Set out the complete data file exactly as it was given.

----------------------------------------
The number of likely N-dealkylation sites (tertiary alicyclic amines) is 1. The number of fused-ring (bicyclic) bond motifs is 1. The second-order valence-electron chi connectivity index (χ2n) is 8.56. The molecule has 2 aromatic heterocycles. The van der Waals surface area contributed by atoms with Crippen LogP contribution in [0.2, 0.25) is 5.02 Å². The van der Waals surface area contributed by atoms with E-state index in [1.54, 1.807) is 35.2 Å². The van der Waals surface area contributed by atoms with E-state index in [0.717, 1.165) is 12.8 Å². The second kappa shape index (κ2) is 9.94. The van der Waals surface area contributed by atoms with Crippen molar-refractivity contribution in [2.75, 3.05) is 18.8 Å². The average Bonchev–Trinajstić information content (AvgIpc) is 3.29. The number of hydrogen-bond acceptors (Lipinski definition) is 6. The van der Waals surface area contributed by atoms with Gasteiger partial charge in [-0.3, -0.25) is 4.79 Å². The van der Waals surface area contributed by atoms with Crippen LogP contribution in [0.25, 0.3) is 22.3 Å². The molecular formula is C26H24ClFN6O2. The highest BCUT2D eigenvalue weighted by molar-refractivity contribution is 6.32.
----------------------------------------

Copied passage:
The number of likely N-dealkylation sites (tertiary alicyclic amines) is 1. The number of fused-ring (bicyclic) bond motifs is 1. The second-order valence-electron chi connectivity index (χ2n) is 8.56. The molecule has 2 aromatic heterocycles. The van der Waals surface area contributed by atoms with Crippen LogP contribution in [0.2, 0.25) is 5.02 Å². The van der Waals surface area contributed by atoms with E-state index in [1.54, 1.807) is 35.2 Å². The van der Waals surface area contributed by atoms with E-state index in [0.717, 1.165) is 12.8 Å². The second kappa shape index (κ2) is 9.94. The van der Waals surface area contributed by atoms with Crippen molar-refractivity contribution in [2.75, 3.05) is 18.8 Å². The average Bonchev–Trinajstić information content (AvgIpc) is 3.29. The number of hydrogen-bond acceptors (Lipinski definition) is 6. The van der Waals surface area contributed by atoms with Gasteiger partial charge in [-0.3, -0.25) is 4.79 Å². The van der Waals surface area contributed by atoms with Crippen LogP contribution in [0.25, 0.3) is 22.3 Å². The molecular formula is C26H24ClFN6O2. The highest BCUT2D eigenvalue weighted by molar-refractivity contribution is 6.32.